A total of 25 Sprague-Dawley rats were randomly assigned to either the euhydration/MCAO or dehydration/MCAO group. Each rat in the dehydration group was individually housed in a metabolic cage for the 48 h prior to the MCAO surgery. Water deprivation for 48 h was accomplished by removing the water bottle from the cage (14, 15). Between the 1st and the 2nd MRI scans, rats randomized into euhydration group had free access to water while those in dehydration group were restricted from drinking water.
MRI Acquisition and Analysis
MRI was performed using a 9.4-T horizontal-bore animal MR scanning system (Biospec 94/20, Bruker, Ettlingen, Germany). The MRI were started at 1 and 4 h post MCAO for each rat to generate DWI ADC and ASL CBF maps with scan time around 40 min. Before the MR imaging, animals were anesthetized with 3.0% isoflurane in room air and were placed inside the magnet. During the MRI measurements, the anesthesia delivery to the rats was maintained using a gas mixture of ~1.5-2.0% isoflurane and oxygen. Animals were physiologically monitored throughout the MR imaging experiments.
DWI scans were obtained to produce ADC maps using spin-echo EPI with the following parameters: matrix = 128 × 128; field of view = 2 × 2 cm2; TR = 3000 ms; echo time (TE) = 27 ms; number of slices = 9, which were 1-mm thick with a 0.5-mm gap; three directions = x, y, z; and b values = 0, 100, 300, 500, 800, and 1,000 s/mm2. The ASL CBF images were acquired using flow alternating inversion recovery (FAIR)-echo planar imaging (EPI) in a single coronal slice (the selection of the slice was based on our experience of the slice with a maximal area of infarction) with the following parameters: matrix = 96 × 96; field of view = 2 × 2 cm2; spectral width = 250 kHz; repetition time (TR) = 13000 ms; echo time (TE) = 16 ms; 3-mm selected slab thickness; 1-mm slices with 4-mm labeling coverage and 25 TI values. Twenty-five pairs of images (total time 11 min and 53 s) were acquired for signal averaging. The relative CBF (rCBF) map was calculated from the ASL images using the Algebra Tool on the Bruker console. The volume of the infarction and the ADC value were manually measured on the ADC map using polygon selection on Paravision 5.1 (Bruker, Ettlingen, Germany). The rCBF was measured by manual drawing circular regions of interest (ROI) on the ASL images. Four ROIs were selected in each cerebral hemisphere, with 2 of them located in cortical regions and the others in subcortical regions. The rCBF for each hemisphere was defined as the average values measured across the 4 ROIs (Figure 1).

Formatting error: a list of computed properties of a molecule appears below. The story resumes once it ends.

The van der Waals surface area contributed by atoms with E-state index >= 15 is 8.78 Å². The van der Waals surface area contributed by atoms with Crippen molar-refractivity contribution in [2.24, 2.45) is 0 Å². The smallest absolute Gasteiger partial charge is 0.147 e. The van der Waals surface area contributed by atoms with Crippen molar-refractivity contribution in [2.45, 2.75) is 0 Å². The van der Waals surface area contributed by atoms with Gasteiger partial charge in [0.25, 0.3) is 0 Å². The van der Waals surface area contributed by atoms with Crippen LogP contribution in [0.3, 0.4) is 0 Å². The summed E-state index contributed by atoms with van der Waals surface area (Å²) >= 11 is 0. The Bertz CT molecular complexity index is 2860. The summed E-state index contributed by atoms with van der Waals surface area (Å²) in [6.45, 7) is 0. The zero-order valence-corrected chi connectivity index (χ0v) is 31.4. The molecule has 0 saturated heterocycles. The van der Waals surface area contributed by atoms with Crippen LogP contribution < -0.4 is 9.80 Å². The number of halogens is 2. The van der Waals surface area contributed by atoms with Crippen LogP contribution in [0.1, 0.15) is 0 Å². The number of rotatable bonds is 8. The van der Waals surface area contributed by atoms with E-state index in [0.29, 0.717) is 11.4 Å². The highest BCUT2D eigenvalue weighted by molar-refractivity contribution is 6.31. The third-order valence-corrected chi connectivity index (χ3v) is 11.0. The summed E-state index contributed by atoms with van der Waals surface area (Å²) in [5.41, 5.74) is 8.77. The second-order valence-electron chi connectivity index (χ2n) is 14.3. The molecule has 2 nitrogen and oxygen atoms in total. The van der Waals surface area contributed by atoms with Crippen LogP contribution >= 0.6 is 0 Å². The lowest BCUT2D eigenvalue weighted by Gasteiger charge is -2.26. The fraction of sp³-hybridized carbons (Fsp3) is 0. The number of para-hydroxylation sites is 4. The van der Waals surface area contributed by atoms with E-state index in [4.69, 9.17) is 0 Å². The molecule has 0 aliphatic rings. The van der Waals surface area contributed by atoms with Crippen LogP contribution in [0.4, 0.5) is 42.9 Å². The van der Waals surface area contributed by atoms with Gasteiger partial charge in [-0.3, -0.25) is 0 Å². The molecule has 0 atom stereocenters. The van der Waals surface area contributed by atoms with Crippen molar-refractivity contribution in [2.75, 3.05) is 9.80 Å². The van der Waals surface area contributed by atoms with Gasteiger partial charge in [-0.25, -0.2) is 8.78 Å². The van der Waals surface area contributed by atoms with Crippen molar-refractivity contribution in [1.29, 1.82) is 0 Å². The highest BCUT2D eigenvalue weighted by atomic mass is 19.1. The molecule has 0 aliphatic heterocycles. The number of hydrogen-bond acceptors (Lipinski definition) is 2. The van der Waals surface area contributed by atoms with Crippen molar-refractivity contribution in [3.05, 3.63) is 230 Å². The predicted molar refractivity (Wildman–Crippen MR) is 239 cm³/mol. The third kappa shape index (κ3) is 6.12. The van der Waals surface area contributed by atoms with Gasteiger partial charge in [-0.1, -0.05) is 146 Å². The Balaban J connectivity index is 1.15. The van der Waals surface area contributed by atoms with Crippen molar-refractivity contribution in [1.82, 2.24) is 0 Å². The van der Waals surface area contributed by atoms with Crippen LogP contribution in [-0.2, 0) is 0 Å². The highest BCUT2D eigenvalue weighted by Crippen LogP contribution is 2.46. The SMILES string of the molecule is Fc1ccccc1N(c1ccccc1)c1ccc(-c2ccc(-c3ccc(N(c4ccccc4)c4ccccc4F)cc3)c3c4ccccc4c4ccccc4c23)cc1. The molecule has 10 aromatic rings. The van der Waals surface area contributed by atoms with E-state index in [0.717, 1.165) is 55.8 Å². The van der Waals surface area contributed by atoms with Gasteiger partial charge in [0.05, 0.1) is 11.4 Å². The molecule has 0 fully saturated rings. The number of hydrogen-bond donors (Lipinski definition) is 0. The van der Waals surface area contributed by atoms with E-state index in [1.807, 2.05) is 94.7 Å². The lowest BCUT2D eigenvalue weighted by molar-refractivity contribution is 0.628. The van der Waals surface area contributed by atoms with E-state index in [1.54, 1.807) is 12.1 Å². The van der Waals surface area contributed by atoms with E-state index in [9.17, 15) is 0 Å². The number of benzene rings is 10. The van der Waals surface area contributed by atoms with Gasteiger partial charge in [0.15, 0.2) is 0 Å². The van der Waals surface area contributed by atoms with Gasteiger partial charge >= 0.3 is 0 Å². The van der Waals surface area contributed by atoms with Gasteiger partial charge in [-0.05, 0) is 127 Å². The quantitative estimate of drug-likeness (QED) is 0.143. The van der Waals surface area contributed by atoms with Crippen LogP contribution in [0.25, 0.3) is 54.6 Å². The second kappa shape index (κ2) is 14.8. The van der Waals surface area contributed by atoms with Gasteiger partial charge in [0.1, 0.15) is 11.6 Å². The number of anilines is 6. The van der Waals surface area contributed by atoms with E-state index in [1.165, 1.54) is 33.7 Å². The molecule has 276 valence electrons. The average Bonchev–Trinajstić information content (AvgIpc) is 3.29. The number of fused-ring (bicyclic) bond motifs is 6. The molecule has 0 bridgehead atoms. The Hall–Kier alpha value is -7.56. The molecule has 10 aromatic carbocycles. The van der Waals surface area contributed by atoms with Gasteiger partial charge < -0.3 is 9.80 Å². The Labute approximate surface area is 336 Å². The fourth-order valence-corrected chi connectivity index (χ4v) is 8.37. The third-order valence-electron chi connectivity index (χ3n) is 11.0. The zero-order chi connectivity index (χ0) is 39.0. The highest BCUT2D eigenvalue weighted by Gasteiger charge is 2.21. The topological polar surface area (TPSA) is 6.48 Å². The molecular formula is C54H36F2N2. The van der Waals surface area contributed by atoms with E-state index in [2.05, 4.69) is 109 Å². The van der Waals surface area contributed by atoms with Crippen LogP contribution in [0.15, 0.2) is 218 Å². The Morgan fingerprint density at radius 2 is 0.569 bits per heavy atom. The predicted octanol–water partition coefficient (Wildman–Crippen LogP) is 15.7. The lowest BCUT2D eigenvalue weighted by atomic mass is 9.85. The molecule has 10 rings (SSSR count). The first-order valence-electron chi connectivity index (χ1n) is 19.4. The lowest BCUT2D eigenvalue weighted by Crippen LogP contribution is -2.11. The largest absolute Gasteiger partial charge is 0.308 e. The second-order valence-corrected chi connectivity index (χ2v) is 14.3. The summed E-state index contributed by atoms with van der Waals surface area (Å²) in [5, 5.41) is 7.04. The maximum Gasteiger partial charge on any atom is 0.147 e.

Figure 1. Measurement of infarct volume (Upper row) and relative cerebral blood flow (Lower row) by manual drawing regions of interest on the coronal view of the brain of a typical male Sprague Dawley rat used in this study. The relative cerebral blood flow for each hemisphere was defined as the average value measured from the 4 circular ROIs in cortical and subcortical brain regions.
All statistical analyses were performed using the Statistical Program for Social Sciences (SPSS) statistical software (version 18, Chicago, IL, USA). Variables were expressed as the mean ± standard deviation and were compared by performing Mann–Whitney U tests. The correlation between progression of infarct volume and rCBF was tested by the Person correlation. The level of statistical significance was set at P < 0.05.
Fifteen rats were included in dehydration group and 10 in control group. Five rats in the dehydration group died before the 1st MRI scan and other 2 died during the 1st MRI scan, thus, excluded. Three rats in control group completed the 1st MRI scan but died before the 2nd MRI scan; thus, only seven rats from the control group had data from the 2nd MRI scan. The results are shown in the Table 1. (The data of individual measurement are presented in the Supplementary Table 1 and Supplementary Figure 1). The mean ADC values of the selected areas were 456.1 and 441.6 10−6mm2/sec at the 1st h for euhydration and dehydration groups respectively, which confirmed the definition of tissue infarction. Although there was no significant difference between the volumes of the infarctions during the 1st h within each of the groups, the volume of the infarction was significantly larger in the dehydration group at the 4th h after MCAO (p = 0.040) than that of the control group. The absolute volume of the infarct progression between the 1st and 4th h was also larger in the dehydration group (p = 0.021). There were no significant differences between the measured absolute ADC values of each group at the 2 time points. The rCBF values of the infarct side were lower in dehydration group than in the control group at the 1st and 4th h after MCAO but did not reach statistical significance. On the contrary, the rCBF values of the contralateral normal side were significantly lower in the dehydration group than in the control group at the 1st and 4th h after MCAO (p = 0.027 and 0.040, respectively). However, the rCBF value at the 4th h and the rCBF ratio (infarct/normal), as well as the recovery of rCBF within 4 hours, were not significantly different between the two groups. There was a negative correlation between the rCBF of normal hemisphere at the 4th h and the progression of infarct size for all rats (Person correlation, r = −0.628, p = 0.012). In subgroup analysis, there was a moderate correlation between rCBF of normal hemisphere at the 4th h and the progression of infarct size for the dehydrated rats but did not reach statistical significance (r = −0.628, p = 0.095).